Before getting into this week’s post, can I thank readers for all the feedback on last week’s post, and the mystery building to the left of the National Theatre. This was identified as the curved riverside end of a multi-storey car park and some of the comments included links to photos which clearly show the overall building, and the end wall that was in my photo.
The building partly visible behind this structure was the London warehouse of HMSO and also the Cornwall Press print works. This building can still be found along Stamford Street, and is now part of King’s College.
Again, my thanks for all the feedback.
Now for today’s post. I have always been interested in London’s relationship with the rest of the country. Frequently, this is seen as a negative. The north / south divide, London getting the majority of available infrastructure investment, higher wages in the city etc.
London’s central role in the country started many hundreds of years ago with the founding of the Roman City of London, located on a crossing point on the Thames, and where the new city was accessible from the sea.
Roads spread out from London, and the city became a cross roads for long distance travel. This was accentuated with the city becoming the centre for Royal and Political power, the Law and also a centre for trade and finance.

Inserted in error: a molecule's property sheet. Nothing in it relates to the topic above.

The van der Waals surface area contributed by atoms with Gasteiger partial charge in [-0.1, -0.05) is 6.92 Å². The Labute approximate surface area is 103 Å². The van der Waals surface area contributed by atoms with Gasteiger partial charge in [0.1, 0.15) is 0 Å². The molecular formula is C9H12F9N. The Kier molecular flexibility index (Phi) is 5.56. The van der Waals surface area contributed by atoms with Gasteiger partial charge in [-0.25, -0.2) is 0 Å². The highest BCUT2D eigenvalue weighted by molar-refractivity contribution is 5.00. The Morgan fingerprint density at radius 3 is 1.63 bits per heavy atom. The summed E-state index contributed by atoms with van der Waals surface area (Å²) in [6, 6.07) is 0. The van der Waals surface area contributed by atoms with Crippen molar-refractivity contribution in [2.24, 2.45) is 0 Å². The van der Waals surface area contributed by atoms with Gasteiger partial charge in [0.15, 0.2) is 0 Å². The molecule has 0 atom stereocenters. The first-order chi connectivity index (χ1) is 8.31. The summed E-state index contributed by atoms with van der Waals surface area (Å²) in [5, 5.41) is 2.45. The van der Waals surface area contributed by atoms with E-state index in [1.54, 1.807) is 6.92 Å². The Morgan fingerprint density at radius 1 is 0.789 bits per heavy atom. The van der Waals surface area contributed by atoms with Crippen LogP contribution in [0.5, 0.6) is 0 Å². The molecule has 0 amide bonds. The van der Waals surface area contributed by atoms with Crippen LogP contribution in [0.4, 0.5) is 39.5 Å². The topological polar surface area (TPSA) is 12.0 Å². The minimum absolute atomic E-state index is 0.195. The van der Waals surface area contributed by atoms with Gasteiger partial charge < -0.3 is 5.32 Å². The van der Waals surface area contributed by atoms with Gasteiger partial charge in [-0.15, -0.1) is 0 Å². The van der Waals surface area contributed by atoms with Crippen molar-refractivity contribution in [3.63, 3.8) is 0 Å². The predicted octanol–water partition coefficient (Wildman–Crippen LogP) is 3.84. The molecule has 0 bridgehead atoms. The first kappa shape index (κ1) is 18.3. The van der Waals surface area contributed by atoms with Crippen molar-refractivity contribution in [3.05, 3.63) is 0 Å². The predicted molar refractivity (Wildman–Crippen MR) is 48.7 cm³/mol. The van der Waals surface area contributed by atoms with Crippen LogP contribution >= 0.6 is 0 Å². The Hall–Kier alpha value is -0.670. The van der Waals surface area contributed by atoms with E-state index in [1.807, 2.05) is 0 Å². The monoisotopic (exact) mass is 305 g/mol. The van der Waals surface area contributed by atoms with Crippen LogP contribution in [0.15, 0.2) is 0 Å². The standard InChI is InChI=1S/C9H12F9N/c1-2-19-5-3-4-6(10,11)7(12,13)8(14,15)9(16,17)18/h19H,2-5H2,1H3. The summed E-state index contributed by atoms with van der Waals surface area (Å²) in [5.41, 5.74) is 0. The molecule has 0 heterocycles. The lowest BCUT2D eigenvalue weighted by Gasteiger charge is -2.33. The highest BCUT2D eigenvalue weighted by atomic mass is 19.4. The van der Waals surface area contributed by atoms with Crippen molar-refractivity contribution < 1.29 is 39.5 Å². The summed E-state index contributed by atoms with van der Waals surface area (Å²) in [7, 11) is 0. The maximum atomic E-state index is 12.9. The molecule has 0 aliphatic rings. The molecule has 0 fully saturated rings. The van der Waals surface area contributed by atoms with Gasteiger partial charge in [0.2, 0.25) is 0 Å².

Look at a map of the country today, and the major roads that run the length and breadth of the country still start in London (A1 – London to Edinburgh, A2 – London to Dover, A3 – London to Portsmouth, A4 – London to Bath and Bristol, A5 – London to Holyhead).
Many of these major roads have been upgraded and follow new diversions, but their general routes have been the same for many hundreds of years. These A roads have now been mirrored by a similar network of Motorways.
The railway network follows a similar approach, with the main long distance routes running across the country to stations in London – (Waterloo, Liverpool Street, Euston, Paddington, St Pancras, Kings Cross etc.).
There are still tangible reminders to be found across the country’s roads that London has long been a destination for long distance routes, and in this post I will explore examples from around the counties close to London, starting with this 18th century milestone to be found in Southampton, indicating that it is 74 Miles from London.
A number of these milestones can still be found in central London. There is a very fine example on the side of the Royal Geographical Society at the junction of Kensington Gore and Exhibition Road:
This rather fine example, with pointing hands, dates from 1911, with Hyde Park Corner being the London point from where distances have been measured.
To get really geeky, on the same wall as the above milestone, there is another marker that was used to measure the country. Loads of these can be found across London, and in the days before GPS they had an important role with accurately mapping and surveying the country.
This is a benchmark.
It was used during the 1931 to 1934 re-levelling of Greater London, when the height of the city above the Newlyn reference point in Cornwall was measured. The flush bracket rather appropriately on the side of the Royal Geographical Society was on a survey line from Staines to the British Museum, and was levelled at a height of 67.8260 feet [20.6734 metres] above mean sea level at Newlyn.
This was how the Ordnance Survey were able to show all the contour height lines on their maps.